They are. Any hedgehog out during the day is 99% going to be in trouble and needs to be assessed by a hedgehog rescue. Often, pregnant hedgehogs (and semi-hibernating hogs) will be out in the day, searching for food, looking for bedding/nesting materials and, generally, preparing for giving birth to their young. If the hog is a healthy-looking adult and is busy carrying grass and leaves to a dry space, then leave it alone. If it is asleep in the sun, staggering or walking in circles, it needs to get to a rescue centre, as soon as possible. Using a thick towel and/or gardening gloves, pick it up and put it in a cardboard box or pet carrier, lined with newspaper or an old towel. If you haven’t got anything to put it in, ask a neighbour for help, or wrap the animal up in an old towel and take indoors to a quiet safe room such as a bathroom while you make arrangements for its transportation to the nearest wildlife hospital or rescue centre.

Hedgehogs are prone to lungworm and respiratory diseases. If you suspect this is the case, please, call Judy: 07891 657 104 or Alan: 07970 983 608. We may well advise you to pick the hog up, carefully, using stout gloves, and place it in a box, lined with towels or newspapers, to bring in to our hospital.

Bread and milk is not a good or healthy diet for a mammal that is carnivorous and can be fatal to hedgehogs! The fact that your hedgehog laps up any bread and milk left out for it, doesn’t mean it is a good thing to feed it, any more than sweets are good for us, no matter how much we like them! Cat food, cat biscuits or hedgehog biscuits and water is a far better way to keep the hedgehogs in your garden fit and healthy. Mealworms should also not be fed to hedgehogs as they are one of the main causes of metabolic bone disease in hogs.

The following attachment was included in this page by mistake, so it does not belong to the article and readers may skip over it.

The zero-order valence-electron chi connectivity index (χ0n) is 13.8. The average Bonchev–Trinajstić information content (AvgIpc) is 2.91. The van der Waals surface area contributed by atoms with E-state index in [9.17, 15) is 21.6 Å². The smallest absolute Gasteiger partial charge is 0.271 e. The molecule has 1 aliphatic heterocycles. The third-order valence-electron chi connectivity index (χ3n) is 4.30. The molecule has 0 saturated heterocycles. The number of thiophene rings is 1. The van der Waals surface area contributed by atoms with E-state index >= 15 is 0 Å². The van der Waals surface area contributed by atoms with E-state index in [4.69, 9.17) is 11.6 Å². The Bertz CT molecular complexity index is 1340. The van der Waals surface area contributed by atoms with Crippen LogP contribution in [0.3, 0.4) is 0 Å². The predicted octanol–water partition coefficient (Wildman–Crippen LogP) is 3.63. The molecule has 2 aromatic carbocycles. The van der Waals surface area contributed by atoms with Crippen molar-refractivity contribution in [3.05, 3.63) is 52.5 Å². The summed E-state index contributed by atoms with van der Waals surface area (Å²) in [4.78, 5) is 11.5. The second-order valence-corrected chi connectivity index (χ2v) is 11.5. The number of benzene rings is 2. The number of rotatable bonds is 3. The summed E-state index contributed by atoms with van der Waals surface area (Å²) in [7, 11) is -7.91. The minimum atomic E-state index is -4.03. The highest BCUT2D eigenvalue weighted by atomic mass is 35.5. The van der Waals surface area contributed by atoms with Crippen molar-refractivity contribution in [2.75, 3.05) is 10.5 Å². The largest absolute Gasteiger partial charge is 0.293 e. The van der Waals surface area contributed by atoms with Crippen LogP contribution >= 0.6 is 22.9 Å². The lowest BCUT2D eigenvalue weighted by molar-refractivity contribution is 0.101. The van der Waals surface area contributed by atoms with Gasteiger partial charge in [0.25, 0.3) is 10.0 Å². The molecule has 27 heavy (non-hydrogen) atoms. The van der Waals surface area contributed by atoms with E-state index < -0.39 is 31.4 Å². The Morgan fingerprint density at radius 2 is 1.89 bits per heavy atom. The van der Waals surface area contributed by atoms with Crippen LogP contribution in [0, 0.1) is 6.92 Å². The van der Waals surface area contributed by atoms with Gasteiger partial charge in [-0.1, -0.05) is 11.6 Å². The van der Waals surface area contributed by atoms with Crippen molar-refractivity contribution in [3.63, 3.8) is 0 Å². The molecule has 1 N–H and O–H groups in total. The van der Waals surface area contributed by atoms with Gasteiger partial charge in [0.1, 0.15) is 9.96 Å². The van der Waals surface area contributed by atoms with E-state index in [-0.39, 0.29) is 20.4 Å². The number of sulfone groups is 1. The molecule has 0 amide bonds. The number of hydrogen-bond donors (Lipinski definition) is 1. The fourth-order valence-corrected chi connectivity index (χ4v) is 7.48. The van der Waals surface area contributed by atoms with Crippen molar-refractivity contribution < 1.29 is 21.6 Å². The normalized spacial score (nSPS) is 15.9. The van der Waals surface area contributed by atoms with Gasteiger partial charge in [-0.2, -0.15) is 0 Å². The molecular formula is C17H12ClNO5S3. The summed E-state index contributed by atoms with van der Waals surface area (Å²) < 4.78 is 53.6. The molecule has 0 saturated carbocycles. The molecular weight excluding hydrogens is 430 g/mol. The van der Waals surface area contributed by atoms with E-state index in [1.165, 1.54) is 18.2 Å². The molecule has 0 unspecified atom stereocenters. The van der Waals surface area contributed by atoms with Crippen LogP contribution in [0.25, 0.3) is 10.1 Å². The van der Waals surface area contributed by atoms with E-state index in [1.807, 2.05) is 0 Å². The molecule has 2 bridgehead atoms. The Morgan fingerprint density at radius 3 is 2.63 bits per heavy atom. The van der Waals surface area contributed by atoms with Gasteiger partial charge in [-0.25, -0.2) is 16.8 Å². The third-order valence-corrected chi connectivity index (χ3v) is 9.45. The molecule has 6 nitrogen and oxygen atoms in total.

Hedgehogs are nocturnal and feed during the night. You can leave cat or dog food out, along with a shallow saucer of water. Under no circumstances should they be fed bread, milk, peanuts or mealworms! Feeding should only be supplemental; this food is not a suitable long-term diet and they should forage to find suitable foods.

Like many mammals, hedgehogs can swim if they have to, but it is not a natural activity for them. Rescue the hedgehog, using gloves, as they can be very prickly! Once you have removed the hedgehog from the water, provide a gentle slope or ramp so that any future hogs can get out, easily.

Please, pick up the hog, wearing gloves to avoid prickles, and place it in a ventilated box. Please, then, call Judy: 07891 657 104 or Alan: 07970 983 608 and bring it to the hospital, as soon as possible, to be checked over.

Probably! Do not be tempted to handle the babies, as the mother is likely to abandon or kill them if they are contaminated with human scent. Wait and see if the mother returns to the nest in a reasonable time. The babies have a penetrating cry, but she may be a few gardens away and even hurrying back will still take some time. Often, people interfere far too quickly because they think an animal has been abandoned, but this is rarely the case, and you should always be absolutely sure before getting involved in any way. If, after several hours, the mother has still not returned, contact us or your local rescue centre for advice on what to do next.

Please, cut the netting free around the hog, and then take the hog to your local wildlife rescue. They will be able to remove the rest of the netting and provide any necessary veterinary care.

The hedgehog must be taken to your local wildlife rescue, immediately.